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If you really want to buy into the module pattern, it seems like anything that's enough of a unit that you'd want to test could be in its own module.

In the example given, the sum function could be its own module that you require into the stats module. That way you could test them independently, and the stats module could simply expose its own appropriate methods.

This has the added benefit of making the sum function reusable.

Personally I prefer this approach to introducing environmental concerns into your code.

That's a great point. I definitely agree that erring on the side of modules is better. I just worry about times when the purpose of a module is not clearly defined at the outset (e.g. when it only contains one function that is only used in one other module). I have often seen that devolve into the "helper" module, where random functions collect.

I'm also not sure I buy the assertion that all code you would want to test is code you would want to export publicly. Do you have any reasoning to support that idea?

> I'm also not sure I buy the assertion that all code you would want to test is code you would want to export publicly. Do you have any reasoning to support that idea?

All code you would want to test (or, even, to have exist) is either code that is in publicly exported functions or code whose pathways can all be exercised via interaction with the publicly exported interfaces, since code pathways that are neither in publicly exported functions nor reachable through publicly exported functions is dead code.

If its not testable via the public interface, it shouldn't exist.

What if a public function is very complicated—too complicated to be considered a unit—and it calls several simpler private functions? Those helpers should be tested with their own unit tests, but shouldn't be exported.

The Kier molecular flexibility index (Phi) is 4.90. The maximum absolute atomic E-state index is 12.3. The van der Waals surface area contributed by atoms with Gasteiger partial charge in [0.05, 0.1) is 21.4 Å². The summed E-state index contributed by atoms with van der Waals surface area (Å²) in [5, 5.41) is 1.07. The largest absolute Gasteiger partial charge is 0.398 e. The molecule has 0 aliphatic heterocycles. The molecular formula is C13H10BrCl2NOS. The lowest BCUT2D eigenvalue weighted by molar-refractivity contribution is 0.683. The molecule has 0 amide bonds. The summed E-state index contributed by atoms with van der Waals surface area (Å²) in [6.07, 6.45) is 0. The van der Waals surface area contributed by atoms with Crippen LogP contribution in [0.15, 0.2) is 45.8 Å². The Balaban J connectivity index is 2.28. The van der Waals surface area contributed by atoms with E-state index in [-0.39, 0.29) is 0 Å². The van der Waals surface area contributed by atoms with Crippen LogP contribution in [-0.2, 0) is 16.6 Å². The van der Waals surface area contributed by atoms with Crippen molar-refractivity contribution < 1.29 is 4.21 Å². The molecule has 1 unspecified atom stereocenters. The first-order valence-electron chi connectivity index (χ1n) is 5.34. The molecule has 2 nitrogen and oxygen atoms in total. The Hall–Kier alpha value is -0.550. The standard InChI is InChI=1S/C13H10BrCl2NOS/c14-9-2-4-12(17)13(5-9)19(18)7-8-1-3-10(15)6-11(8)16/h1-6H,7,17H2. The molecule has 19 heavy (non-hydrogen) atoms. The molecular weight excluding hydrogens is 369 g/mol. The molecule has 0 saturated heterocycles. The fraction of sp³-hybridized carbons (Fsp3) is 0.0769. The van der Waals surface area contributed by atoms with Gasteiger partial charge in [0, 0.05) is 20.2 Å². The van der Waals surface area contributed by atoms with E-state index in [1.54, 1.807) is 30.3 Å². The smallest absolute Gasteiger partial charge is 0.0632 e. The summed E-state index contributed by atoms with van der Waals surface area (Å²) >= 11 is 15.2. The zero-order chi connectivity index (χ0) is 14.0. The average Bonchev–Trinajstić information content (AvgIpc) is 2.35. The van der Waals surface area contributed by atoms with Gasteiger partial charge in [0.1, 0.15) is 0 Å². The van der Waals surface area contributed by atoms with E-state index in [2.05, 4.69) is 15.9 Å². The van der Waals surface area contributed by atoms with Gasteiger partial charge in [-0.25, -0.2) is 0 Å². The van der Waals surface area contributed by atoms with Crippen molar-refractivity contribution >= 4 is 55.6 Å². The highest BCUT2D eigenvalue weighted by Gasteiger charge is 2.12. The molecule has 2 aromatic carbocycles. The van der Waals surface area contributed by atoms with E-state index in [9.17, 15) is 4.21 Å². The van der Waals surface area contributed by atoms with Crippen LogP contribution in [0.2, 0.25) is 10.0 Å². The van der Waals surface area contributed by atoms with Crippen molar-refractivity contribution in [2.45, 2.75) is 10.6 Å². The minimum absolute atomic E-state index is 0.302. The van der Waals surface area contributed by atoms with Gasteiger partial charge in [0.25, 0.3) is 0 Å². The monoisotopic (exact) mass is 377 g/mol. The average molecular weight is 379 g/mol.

It's not just about coverage in terms of code execution; you also want the right test “resolution”, so you can quickly find the level of abstraction where a bug is, and so you can prove correctness of the parts of a complicated function as you build it.

The other side of this, though, is that you're now coupling your tests to the implementation of your solution and not the interface you want to present. You can't simply refactor your code to improve it; you will also have to find the failing tests, remove them, and write new ones for your new private functions, all while the public behavior of your system has remained working perfectly.

That's my primary reason for not testing private functions.

My alternative is simple, and has been stated elsewhere in the thread; if a function rises to the level of complexity of really needing its own tests, then it probably should be exposed as a public function somewhere in my system. Otherwise, I haven't factored the problem properly yet.

Exactly...coupling is more detrimental than one would think. As your codebase gets larger and more developers on-board and features change, what should have been a simple refactor can turn into a nightmare as your test suite starts to give false negatives because you've changed the implementation or removed a now unused private function that your tests relied upon directly. Writing unit tests directly against private functions is a good way to ensure your team's velocity doesn't scale as well as it should.

Unit tests will serve you better when written to assert results rather than implementation details.

I think I just mean that a testable unit is a good heuristic for when a piece of code should be pulled out into a separate module. Put another way: when there's enough functionality/complexity in a given function that it needs to be tested independent of the public methods that use it, it's modularizable.

This probably isn't categorically true, but it's served me pretty well.

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